Reading Architectural History: An Annotated Anthology

Reading Architectural History: An Annotated Anthology

Reading Architectural History: An Annotated Anthology

Reading Architectural History: An Annotated Anthology

Synopsis

Architectural history is more than just the study of buildings. Architecture of the past and present remains an essential emblem of a distinctive social system and set of cultural values and as a result it has been the subject of study of a variety of disciplines. But what is architectural history and how should we read it?Reading Architectural History examines the historiographic and socio/cultural implications of the mapping of British architectural history with particular reference to eighteenth - and nineteenth-century Britain. Discursive essays consider a range of writings from biographical and social histories to visual surveys and guidebooks to examine the narrative structures of histories of architecture and their impact on perception adn understanding of the architecture of the past. Alongside this, each chapter cites canonical histories juxtaposed with a range of social and cultural theorists, to reveal that these writings are richer than we have perhaps recognised and that architectural production in this period can in interrogated in the same way as that from more recent past - and can be read in a variety of ways.The essays and texts combine to form an essential course reader for methods and critical approached to architectural history, and more generally as examples of the kind of evidence used in the formation of architectural histories, while also offering a thematic introduction to architecture in Britain and its social and cultural meaning.

Excerpt

Style remains a principal concern of the histories of British architecture from the sixteenth century to the early nineteenth century, if not up to the present day. Architecture and style are interlinked to the point that style can almost be believed to contain the essence of architecture, but if this were the case then style would constitute the subject of architectural history. Quite clearly it does not. Instead, style is one of the many orders of narrative open to the architectural historian. What then is style? We might say that style is the specific organization of form, but the characteristics of a style consist of a repertoire of ornamental components which cannot be confined to a single period, many appear again and again in different configurations. So a style is characterised by the manner in which form is interpreted as the reading of these ornamental components changes according to their context. What changes form - is there a kind of autogenesis or does the historian trace lines of development only possible with the benefit of hindsight? But first of all, where does the idea of style come from, what is its relationship to the aesthetic and how should we read it?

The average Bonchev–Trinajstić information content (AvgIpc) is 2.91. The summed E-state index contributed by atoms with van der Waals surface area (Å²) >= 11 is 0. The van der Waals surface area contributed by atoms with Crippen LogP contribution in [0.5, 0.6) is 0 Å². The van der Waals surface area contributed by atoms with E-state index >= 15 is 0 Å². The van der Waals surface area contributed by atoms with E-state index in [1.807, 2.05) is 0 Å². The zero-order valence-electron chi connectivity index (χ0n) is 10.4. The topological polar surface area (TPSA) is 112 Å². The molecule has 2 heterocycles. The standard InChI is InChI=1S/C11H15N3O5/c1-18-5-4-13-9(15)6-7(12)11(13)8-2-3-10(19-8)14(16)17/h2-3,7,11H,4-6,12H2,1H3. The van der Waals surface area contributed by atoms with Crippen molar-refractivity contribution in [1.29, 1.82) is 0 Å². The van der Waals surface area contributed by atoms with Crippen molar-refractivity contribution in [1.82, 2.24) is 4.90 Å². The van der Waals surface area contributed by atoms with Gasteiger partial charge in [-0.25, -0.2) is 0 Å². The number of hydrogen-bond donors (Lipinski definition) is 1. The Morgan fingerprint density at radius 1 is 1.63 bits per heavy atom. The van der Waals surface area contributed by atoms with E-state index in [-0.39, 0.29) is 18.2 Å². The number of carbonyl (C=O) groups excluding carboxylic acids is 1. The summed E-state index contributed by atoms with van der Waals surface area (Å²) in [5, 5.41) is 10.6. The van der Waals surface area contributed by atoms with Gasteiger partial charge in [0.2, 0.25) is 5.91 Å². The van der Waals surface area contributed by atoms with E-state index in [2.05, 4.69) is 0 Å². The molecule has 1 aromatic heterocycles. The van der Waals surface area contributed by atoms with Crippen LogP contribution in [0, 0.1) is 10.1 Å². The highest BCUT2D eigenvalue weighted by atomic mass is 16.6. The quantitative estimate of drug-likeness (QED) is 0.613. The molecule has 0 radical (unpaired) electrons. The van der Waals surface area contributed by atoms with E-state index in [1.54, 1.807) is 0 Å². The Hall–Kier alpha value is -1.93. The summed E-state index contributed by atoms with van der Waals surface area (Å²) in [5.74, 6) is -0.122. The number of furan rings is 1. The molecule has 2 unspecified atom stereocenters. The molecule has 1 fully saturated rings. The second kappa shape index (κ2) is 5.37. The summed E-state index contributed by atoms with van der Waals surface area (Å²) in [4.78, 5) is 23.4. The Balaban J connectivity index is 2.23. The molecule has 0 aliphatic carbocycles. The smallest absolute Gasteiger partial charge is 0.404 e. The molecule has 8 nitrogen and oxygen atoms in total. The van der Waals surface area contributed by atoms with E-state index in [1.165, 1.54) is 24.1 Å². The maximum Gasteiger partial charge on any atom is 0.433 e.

Much has been written on the role and importance of the aesthetic in art where it is used to help set up the distinction of fine art from the everyday. Moreover the aesthetic enables the recognition of a work of art as an object in its own right and ensures that it is intelligible and valuable as such. in this way a work of art has intrinsic properties that are independent of its relation to other things, as well as its creator and viewer. There are several ways of offering explanations or analyses of the aesthetic. We can consider its causal conditions and emotional effects or we can situate the aesthetic within the realm of visual culture, to provide a more materially based explanation. Alternatively, the aesthetic can be reduced to a critique of the visual through either biography or autobiography. the privileging of the aesthetic gives a work of art an autonomous status and this can be employed in the historical analysis of buildings - notwithstanding the obvious pitfall of art for art's sake. But architecture is more than façades; it is a lived experience - a set of spaces which stage social and cultural relationships. the aesthetic is only one element in this complex set of interactions, and although it might offer a framing device for viewing architecture it is not the only explanation. Style is a means of identifying, codifying and interrogating the aesthetic and I want to use it as a way of exploring the taxonomies of architecture and the impact this has on our reading of its histories.

If style is anything more than formal analysis or a description of the ornamentation of a building it must surely offer or represent a specific set of ideals from the moment of its production. We, the viewer, will see this within the context of our own culture - in this way we understand the formal qualities of a building as the product of the convergence of past and present. Thus architecture plays an important ontological role in representing and it is up to us as viewer to be sensitive to the particular statement it is making. It is this secure cultural

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